An equally important issue is how individuals behave once they are infected.
In this article, we use a population-based data set to examine the effects of individual characteristics on the likelihood that an adult male will engage in a particular type of behavior and, secondly, that he will modify his risk-related behavior once he has learned that he has an STD.
We assume that individual characteristics that affect sexual and health care behavior in general—age, race or ethnicity, marital status, affiliation with an organized religion, socioeconomic status, and age and contraceptive use at first intercourse—also affect behavior subsequent to an STD infection.
On the other hand, a more conservative sexual ideology might stigmatize STDs and consequently suppress both the use of condoms and the use of STD-related clinical services following infection. Reiss, An End to Shame: Shaping Our Next Sexual Revolution, Prometheus Books, Buffalo, 1990.
There is little reason to expect that blacks will modify their sexual behavior any more than members of other racial groups do after receiving an STD diagnosis.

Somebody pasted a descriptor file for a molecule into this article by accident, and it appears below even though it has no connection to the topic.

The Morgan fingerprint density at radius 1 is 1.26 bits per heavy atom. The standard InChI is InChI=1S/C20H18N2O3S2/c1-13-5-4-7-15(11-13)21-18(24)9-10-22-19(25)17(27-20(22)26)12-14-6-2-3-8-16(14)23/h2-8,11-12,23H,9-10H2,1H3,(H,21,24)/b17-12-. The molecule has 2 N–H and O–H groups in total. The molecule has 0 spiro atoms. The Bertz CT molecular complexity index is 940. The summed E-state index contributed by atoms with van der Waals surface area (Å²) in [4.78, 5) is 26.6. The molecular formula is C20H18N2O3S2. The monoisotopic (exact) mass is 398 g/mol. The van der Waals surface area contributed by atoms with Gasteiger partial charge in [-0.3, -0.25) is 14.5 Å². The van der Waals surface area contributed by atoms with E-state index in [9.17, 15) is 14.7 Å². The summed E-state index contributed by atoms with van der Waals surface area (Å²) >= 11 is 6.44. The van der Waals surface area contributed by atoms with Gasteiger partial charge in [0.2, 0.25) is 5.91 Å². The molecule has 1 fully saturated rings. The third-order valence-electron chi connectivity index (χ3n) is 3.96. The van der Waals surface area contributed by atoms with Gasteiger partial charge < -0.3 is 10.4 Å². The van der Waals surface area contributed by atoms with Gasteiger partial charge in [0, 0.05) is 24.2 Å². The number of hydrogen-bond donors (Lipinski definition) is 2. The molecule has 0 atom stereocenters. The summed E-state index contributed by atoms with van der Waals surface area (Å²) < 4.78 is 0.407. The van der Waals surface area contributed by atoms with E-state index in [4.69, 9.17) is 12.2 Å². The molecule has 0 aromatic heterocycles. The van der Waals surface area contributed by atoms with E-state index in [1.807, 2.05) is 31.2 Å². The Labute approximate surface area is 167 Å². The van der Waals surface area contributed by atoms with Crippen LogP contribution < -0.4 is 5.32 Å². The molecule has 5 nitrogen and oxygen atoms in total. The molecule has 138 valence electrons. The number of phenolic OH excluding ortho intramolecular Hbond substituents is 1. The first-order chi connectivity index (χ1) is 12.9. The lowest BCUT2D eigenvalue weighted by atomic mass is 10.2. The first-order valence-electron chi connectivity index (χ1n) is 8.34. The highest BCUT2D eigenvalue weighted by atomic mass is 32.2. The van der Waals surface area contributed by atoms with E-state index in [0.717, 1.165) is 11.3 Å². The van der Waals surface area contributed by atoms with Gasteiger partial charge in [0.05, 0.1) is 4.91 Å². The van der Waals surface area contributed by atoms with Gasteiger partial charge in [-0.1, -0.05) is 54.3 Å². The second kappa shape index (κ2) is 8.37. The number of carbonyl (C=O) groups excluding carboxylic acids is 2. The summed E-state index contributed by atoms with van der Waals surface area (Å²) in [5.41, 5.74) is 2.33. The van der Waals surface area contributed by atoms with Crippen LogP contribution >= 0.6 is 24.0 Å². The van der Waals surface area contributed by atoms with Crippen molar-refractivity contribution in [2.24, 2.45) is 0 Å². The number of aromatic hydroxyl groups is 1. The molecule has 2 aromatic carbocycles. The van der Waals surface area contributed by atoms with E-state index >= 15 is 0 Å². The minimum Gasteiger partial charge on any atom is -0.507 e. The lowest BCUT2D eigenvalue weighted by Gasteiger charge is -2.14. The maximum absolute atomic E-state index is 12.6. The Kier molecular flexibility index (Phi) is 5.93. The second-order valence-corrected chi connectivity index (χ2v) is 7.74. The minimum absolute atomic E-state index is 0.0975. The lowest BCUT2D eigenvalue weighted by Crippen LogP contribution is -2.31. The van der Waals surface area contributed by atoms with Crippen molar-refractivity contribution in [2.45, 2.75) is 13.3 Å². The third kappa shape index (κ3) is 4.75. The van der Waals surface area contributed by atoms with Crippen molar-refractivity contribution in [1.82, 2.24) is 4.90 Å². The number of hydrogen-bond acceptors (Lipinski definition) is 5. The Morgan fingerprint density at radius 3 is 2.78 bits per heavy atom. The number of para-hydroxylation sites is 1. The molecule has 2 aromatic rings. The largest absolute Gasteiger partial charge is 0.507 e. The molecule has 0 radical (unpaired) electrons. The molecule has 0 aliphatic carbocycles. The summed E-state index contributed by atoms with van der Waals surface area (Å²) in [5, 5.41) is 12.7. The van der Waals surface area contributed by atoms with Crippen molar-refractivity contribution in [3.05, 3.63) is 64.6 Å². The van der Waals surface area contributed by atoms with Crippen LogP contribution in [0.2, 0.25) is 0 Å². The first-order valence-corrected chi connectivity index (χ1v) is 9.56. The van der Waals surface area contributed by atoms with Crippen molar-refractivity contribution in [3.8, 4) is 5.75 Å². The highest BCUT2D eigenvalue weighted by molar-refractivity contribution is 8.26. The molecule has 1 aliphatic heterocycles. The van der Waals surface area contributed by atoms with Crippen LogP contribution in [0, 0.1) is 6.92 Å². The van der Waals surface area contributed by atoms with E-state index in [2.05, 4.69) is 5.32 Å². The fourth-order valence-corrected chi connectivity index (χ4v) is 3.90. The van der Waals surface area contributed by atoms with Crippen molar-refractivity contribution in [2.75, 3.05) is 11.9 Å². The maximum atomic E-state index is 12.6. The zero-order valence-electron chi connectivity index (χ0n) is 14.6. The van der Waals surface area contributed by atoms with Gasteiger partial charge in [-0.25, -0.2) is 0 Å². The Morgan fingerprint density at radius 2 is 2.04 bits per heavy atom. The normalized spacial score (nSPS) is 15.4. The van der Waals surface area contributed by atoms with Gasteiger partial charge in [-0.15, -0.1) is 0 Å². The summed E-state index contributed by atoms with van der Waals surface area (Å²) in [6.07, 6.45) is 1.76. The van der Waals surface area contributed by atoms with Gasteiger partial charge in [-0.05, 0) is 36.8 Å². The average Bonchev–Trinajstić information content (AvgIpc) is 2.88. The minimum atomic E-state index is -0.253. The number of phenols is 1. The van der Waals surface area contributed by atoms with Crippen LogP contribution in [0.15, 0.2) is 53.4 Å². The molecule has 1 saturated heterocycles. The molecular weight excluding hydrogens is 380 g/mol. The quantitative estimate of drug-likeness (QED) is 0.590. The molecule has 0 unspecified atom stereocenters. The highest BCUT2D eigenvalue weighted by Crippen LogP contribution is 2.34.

However, minority populations are characterized by poor health education, poor health care-seeking behavior, and poor access to diagnostic and therapeutic health services; for example, the use of organized medical and STD clinic services is lower among blacks and Hispanics than among whites.
However, among those who do seek treatment, we might expect religious affiliation to lead to better compliance with medical advice and to increased preventive behavior; such an influence may mitigate the overall effect of religious behavior on preventive behavior.
In general, as socioeconomic status increases, so does the likelihood of having multiple partners and engaging in a variety of sexual behavior with those partners. Men, 1991," Family Planning Perspectives, -66, 1993.